Here are sample solutions for the various flavors:
|Regex options: None|
The regular expression token
\b is called a word
boundary. It matches at the start or the end of a word.
By itself, it results in a zero-length match.
\b is an
anchor, just like the tokens introduced in
the previous section.
\b matches in these three positions:
Before the first character in the subject, if the first character is a word character
After the last character in the subject, if the last character is a word character
Between two characters in the subject, where one is a word character and the other is not a word character
None of the flavors discussed in this book have separate
tokens for matching only before or only after a word. Unless you
wanted to create a regex that consists of nothing but a word
boundary, these aren’t needed. The tokens before or after the
\b in your regular
expression will determine where
\b can match. The
!\b could match only at the start of a word.
\b! could match only at the
end of a word.
!\b! can never
To run a “whole words only” search using a regular expression,
simply place the word between two word boundaries, as we did with
\bcat\b. The first
\b requires the
c to occur at the
very start of the string, or after a nonword character. The second
\b requires the
t to occur at the
very end of the string, or before a nonword character.
Line break characters are nonword characters.
\b will match after a line break if the line
break is immediately followed by a word character. It will also
match before a line break immediately preceded by a word character.
So a word that occupies a whole line by itself will be found by a
“whole words only” search.
\b is unaffected by “multiline” mode or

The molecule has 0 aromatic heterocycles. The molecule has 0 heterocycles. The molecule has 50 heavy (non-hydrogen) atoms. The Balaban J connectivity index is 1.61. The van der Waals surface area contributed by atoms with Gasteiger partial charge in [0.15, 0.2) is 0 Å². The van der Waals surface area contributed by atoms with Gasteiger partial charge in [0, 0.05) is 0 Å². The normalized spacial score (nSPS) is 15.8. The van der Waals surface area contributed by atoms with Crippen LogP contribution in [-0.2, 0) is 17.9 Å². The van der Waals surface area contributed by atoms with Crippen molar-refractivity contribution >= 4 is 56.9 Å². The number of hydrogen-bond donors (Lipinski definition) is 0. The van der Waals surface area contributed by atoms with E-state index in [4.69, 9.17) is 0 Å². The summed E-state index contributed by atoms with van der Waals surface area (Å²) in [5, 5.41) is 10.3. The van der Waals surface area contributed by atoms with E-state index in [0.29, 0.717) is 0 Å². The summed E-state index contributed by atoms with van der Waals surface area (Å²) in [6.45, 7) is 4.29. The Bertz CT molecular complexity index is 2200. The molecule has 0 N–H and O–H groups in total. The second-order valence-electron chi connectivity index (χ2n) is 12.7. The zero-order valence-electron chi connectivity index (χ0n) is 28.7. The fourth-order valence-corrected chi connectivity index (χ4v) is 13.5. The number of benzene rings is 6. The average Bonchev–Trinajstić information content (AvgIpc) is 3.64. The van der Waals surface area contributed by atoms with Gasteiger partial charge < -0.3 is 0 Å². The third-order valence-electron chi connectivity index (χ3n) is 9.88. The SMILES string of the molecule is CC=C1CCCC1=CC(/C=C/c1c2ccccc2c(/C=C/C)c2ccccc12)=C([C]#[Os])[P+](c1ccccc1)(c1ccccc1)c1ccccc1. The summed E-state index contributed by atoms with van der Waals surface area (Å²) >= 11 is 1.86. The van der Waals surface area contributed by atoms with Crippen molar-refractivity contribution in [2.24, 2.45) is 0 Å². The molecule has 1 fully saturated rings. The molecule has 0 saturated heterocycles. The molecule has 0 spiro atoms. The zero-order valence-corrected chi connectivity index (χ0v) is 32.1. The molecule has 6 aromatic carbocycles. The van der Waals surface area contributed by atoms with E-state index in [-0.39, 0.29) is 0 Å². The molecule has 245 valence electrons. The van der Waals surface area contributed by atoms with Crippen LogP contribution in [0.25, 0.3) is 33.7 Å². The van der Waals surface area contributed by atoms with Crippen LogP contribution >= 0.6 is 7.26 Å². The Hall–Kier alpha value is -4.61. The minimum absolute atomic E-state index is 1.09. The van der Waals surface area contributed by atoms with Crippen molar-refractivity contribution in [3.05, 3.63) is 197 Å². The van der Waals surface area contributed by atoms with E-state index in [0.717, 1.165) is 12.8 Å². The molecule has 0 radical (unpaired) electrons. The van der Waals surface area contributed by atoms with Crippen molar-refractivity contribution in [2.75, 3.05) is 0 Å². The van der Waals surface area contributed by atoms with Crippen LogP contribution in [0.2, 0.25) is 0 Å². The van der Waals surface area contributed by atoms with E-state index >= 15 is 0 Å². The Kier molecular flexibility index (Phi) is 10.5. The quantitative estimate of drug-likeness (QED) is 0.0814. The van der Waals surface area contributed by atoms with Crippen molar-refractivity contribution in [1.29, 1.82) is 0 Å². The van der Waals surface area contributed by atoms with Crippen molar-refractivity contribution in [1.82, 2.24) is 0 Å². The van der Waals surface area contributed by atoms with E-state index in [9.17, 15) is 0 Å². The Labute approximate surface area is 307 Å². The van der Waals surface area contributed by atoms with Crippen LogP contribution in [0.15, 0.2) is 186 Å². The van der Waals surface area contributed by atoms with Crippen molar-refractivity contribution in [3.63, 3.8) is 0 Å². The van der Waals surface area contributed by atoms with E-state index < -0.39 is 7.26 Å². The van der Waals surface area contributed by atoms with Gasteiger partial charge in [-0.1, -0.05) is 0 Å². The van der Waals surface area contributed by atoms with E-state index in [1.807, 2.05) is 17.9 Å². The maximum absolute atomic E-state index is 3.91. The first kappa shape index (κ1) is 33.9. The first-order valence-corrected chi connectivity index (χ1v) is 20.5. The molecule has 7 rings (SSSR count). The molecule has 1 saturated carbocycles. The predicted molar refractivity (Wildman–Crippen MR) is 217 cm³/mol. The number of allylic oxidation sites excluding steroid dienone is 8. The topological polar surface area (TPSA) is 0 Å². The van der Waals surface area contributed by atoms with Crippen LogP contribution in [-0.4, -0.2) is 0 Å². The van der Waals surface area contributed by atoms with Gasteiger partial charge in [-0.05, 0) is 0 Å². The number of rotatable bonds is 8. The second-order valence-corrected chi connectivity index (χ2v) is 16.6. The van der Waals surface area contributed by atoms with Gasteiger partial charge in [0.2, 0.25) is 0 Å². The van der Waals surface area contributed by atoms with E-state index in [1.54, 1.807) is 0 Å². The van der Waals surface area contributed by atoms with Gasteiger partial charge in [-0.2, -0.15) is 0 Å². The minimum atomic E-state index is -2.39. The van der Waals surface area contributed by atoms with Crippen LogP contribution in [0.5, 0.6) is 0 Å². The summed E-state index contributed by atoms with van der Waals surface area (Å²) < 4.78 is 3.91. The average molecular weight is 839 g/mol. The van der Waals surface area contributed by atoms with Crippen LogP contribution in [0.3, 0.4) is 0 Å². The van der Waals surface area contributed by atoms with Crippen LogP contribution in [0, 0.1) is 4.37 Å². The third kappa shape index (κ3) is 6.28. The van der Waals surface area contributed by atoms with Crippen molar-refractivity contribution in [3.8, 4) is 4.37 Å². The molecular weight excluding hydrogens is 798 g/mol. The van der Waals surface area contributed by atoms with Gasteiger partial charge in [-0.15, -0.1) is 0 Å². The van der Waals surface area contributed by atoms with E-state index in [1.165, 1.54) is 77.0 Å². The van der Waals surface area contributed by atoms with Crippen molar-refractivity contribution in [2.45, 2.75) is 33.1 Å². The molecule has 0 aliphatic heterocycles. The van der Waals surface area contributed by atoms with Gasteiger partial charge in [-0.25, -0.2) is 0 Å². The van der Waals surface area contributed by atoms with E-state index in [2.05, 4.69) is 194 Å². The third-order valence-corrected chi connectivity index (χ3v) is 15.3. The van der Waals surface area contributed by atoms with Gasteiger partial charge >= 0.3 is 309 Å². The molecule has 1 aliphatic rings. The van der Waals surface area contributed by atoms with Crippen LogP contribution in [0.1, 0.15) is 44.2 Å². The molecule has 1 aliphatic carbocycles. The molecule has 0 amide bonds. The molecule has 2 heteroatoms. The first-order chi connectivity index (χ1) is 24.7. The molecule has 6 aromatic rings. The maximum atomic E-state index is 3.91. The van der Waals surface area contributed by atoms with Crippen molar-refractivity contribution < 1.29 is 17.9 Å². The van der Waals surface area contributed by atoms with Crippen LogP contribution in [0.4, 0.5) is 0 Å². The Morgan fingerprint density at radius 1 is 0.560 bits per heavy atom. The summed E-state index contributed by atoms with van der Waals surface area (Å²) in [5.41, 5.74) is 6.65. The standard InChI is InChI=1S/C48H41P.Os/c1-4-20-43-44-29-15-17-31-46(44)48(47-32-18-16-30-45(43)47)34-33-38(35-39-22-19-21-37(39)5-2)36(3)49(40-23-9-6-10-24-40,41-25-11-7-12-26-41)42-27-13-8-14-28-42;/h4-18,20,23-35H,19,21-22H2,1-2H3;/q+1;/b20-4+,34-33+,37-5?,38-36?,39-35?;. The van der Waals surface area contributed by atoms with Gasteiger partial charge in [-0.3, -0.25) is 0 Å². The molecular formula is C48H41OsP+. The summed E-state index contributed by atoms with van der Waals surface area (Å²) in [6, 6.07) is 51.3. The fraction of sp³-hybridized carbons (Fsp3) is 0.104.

(?m), which is one
of the reasons why this book refers to “multiline” mode as “^ and $
match at line breaks” mode.
\B matches in these five positions:
Before the first character in the subject, if the first character is not a word character
After the last character in the subject, if the last character is not a word character
Between two word characters
Between two nonword characters
The empty string
staccato, but not in
My cat is brown,
To do the opposite of a “whole words only” search (i.e.,
My cat is
brown and including
bobcat), you need to
use alternation to combine
already taken care of that).
Although all the flavors in this book support
\B, they differ in which characters are word
\b match between two characters
where one is matched by
\w and the other by
always matches between two characters where both are matched by
[a-zA-Z0-9_]. With these flavors, you can do a
“whole words only” search on words in languages that use only the
letters A to Z without diacritics, such as English. But these flavors
cannot do “whole words only” searches on words in other languages,
such as Spanish or Russian.
.NET and Perl treat letters and digits from all scripts as word characters. With these flavors, you can do a “whole words only” search on words in any language, including those that don’t use the Latin alphabet.
Python gives you an option. Non-ASCII characters are included
only if you pass the
U flag when creating the regex.
This flag affects both
Java behaves inconsistently.
\w matches only ASCII characters. But
\b is Unicode-enabled,
supporting any script. In Java,
\b\w\b matches a single English letter, digit,
or underscore that does not occur as part of a word in any language.
correctly match the Russian word for cat, because
\b supports Unicode. But
\w+ will not match any
Russian word, because
\w is ASCII-only.
Learn more about this topic from Regular Expressions Cookbook.